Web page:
Auburn Home > Take 5 > Anna Gramberg

Anna Gramberg

Dean of the College of Liberal Arts

Dr. Anna Gramberg, Dean of the College of Liberal Arts for the past six years, talks about her transition from a small island in the North Sea where she grew up, to Auburn, a place she knew she was destined to live. On Feb. 1, Dean Gramberg became a US citizen. To learn more about Dean Gramberg, please go to this link.

1. Who has been the most influential person in your life?

My grandmother. She was a very strong leader; she managed to go to school and get a degree when it wasn't common at all for women to go to school. She and her husband, they went through three downturns in their lives: the Depression, World War I and World War II. She picked up the pieces every time afterwards and she had her own business. It was a furniture store; then after WWII – when the economy picked up – she opened a hotel and ran it. My grandfather had nothing to do with it. And then when she got older, she trimmed it down to a bed and breakfast. She died at 80, on the job, always working. If I come close to what she was, then I'm very happy.

2. How did you become a dean?

There's training and there's motivation. Training doesn't always help you, though. A lot of it has to do with talent you discover in your life. I actually do have a degree in hotel management. I put myself through school in Germany, all the way through my PhD here in the US, all working in hotel management, so I have a lot of management experience and I love it. I got my master's in Germany and then went to Michigan State, the same school as Dr. Jay Gogue, and got my PhD in German with a concentration in business.

3. What brought you to Auburn?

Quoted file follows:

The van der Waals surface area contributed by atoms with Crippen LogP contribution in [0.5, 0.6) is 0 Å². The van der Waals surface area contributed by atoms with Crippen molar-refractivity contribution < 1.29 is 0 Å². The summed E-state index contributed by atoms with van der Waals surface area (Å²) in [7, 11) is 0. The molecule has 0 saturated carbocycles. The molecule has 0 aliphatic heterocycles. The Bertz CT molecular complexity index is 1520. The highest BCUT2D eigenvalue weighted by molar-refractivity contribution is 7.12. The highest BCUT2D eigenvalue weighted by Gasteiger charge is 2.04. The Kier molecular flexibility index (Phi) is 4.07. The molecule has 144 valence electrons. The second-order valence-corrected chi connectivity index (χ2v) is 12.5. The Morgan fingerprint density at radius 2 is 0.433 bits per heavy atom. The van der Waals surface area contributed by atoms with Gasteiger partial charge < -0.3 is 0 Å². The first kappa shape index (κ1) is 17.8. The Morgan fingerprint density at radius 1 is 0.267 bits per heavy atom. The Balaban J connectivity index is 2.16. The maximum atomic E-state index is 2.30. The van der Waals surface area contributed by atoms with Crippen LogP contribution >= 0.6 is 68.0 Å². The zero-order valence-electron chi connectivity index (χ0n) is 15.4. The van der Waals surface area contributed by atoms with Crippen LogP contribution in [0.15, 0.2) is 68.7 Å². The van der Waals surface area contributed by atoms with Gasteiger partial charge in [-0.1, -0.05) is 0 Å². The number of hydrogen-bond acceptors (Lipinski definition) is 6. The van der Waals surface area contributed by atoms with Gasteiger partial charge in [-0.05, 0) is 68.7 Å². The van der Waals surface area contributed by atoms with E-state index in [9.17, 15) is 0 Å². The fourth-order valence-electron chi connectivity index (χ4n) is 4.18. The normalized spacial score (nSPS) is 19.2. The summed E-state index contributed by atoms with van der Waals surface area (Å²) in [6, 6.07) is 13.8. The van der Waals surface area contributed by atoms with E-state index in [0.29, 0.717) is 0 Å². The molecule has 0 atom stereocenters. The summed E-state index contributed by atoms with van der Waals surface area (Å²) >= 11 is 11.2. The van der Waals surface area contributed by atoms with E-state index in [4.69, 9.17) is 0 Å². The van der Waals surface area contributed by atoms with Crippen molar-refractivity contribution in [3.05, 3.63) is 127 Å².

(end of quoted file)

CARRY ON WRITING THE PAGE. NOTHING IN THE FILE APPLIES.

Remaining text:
As a kid, I saw Gone with the Wind and In the Heat of the Night, and there were these people in the middle of the night, sitting on the porch, sweating. I heard all the sounds of the crickets and the water rushing, and I thought that was the closest thing to paradise. So, when I was a toddler, I knew that's how I wanted to live. After my master's I made it over to the states. There was an exchange program at Michigan State, and so I came here as an exchange student. I started there, but I wasn't where I wanted to be weather-wise, so I headed to the southeast as soon as possible. Some of my colleagues here took me to Lake Martin, and it was in the 70s and in January, and I thought, 'Ok, Gone with the Wind, here I come!' I think the Southeast is great; the heat, the kudzu, the rivers – you know, to a German, this is exotic. It's great. In North Germany, it's often ice-cold, always windy and always grey.

4. What does it mean to you to become an American citizen?

The United States of America is still the country of opportunity. There are still people who come from othercountries, and that includes me, for this very purpose. There is such a large amount of freedom to succeed. I decided to become a citizen because I also want to engage more in the political process. In many ways,since I grew up in Germany, I offer a unique perspective by living in the United States. My perspective adds to the philosophical discussion and that's important to me. What it means to me now to be a citizen is that I no longer just passively enjoy this great country, but that I am now able to actively help to shape it.

5. What would your grandmother say to you now?

'Proud of you I are.'

Jan. 31, 2011